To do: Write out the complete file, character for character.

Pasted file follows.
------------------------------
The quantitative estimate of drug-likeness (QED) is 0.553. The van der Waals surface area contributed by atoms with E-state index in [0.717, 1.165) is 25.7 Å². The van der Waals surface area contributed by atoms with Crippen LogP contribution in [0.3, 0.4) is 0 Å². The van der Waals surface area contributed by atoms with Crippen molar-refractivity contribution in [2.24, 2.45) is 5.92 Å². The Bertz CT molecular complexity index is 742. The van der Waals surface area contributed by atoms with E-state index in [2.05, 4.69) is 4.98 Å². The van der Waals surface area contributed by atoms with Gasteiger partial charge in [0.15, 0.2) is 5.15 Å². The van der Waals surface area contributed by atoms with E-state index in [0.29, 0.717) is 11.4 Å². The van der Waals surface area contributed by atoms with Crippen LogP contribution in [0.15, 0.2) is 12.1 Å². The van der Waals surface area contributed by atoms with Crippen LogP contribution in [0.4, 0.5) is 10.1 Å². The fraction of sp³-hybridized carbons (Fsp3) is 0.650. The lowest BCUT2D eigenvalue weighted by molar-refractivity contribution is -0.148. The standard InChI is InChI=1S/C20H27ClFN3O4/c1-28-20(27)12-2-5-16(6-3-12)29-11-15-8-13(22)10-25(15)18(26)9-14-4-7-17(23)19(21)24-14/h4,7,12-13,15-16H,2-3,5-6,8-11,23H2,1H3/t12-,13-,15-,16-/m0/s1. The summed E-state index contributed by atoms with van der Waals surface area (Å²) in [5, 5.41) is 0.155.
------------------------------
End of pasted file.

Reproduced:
The quantitative estimate of drug-likeness (QED) is 0.553. The van der Waals surface area contributed by atoms with E-state index in [0.717, 1.165) is 25.7 Å². The van der Waals surface area contributed by atoms with Crippen LogP contribution in [0.3, 0.4) is 0 Å². The van der Waals surface area contributed by atoms with Crippen molar-refractivity contribution in [2.24, 2.45) is 5.92 Å². The Bertz CT molecular complexity index is 742. The van der Waals surface area contributed by atoms with E-state index in [2.05, 4.69) is 4.98 Å². The van der Waals surface area contributed by atoms with Gasteiger partial charge in [0.15, 0.2) is 5.15 Å². The van der Waals surface area contributed by atoms with E-state index in [0.29, 0.717) is 11.4 Å². The van der Waals surface area contributed by atoms with Crippen LogP contribution in [0.15, 0.2) is 12.1 Å². The van der Waals surface area contributed by atoms with Crippen LogP contribution in [0.4, 0.5) is 10.1 Å². The fraction of sp³-hybridized carbons (Fsp3) is 0.650. The lowest BCUT2D eigenvalue weighted by molar-refractivity contribution is -0.148. The standard InChI is InChI=1S/C20H27ClFN3O4/c1-28-20(27)12-2-5-16(6-3-12)29-11-15-8-13(22)10-25(15)18(26)9-14-4-7-17(23)19(21)24-14/h4,7,12-13,15-16H,2-3,5-6,8-11,23H2,1H3/t12-,13-,15-,16-/m0/s1. The summed E-state index contributed by atoms with van der Waals surface area (Å²) in [5, 5.41) is 0.155.